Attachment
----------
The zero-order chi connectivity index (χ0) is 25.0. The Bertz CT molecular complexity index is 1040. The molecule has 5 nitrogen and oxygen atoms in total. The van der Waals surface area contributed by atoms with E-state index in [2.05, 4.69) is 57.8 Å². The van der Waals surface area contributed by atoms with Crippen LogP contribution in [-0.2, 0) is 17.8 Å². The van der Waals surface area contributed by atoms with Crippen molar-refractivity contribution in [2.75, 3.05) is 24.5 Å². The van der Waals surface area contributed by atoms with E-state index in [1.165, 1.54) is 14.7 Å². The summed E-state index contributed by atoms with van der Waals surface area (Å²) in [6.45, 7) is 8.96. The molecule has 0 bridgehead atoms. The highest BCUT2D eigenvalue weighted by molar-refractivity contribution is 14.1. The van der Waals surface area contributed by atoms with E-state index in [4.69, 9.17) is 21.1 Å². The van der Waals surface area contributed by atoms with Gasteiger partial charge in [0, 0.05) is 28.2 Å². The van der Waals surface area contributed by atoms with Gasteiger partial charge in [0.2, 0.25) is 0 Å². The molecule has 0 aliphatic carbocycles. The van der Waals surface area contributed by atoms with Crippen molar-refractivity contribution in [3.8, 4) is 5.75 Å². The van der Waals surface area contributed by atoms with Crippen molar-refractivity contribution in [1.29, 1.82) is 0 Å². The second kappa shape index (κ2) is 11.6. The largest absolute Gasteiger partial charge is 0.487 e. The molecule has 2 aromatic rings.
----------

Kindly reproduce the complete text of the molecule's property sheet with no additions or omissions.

The zero-order chi connectivity index (χ0) is 25.0. The Bertz CT molecular complexity index is 1040. The molecule has 5 nitrogen and oxygen atoms in total. The van der Waals surface area contributed by atoms with E-state index in [2.05, 4.69) is 57.8 Å². The van der Waals surface area contributed by atoms with Crippen LogP contribution in [-0.2, 0) is 17.8 Å². The van der Waals surface area contributed by atoms with Crippen molar-refractivity contribution in [2.75, 3.05) is 24.5 Å². The van der Waals surface area contributed by atoms with E-state index in [1.165, 1.54) is 14.7 Å². The summed E-state index contributed by atoms with van der Waals surface area (Å²) in [6.45, 7) is 8.96. The molecule has 0 bridgehead atoms. The highest BCUT2D eigenvalue weighted by molar-refractivity contribution is 14.1. The van der Waals surface area contributed by atoms with E-state index in [4.69, 9.17) is 21.1 Å². The van der Waals surface area contributed by atoms with Gasteiger partial charge in [0, 0.05) is 28.2 Å². The van der Waals surface area contributed by atoms with Gasteiger partial charge in [0.2, 0.25) is 0 Å². The molecule has 0 aliphatic carbocycles. The van der Waals surface area contributed by atoms with Crippen molar-refractivity contribution in [3.8, 4) is 5.75 Å². The van der Waals surface area contributed by atoms with Crippen molar-refractivity contribution in [1.29, 1.82) is 0 Å². The second kappa shape index (κ2) is 11.6. The largest absolute Gasteiger partial charge is 0.487 e. The molecule has 2 aromatic rings.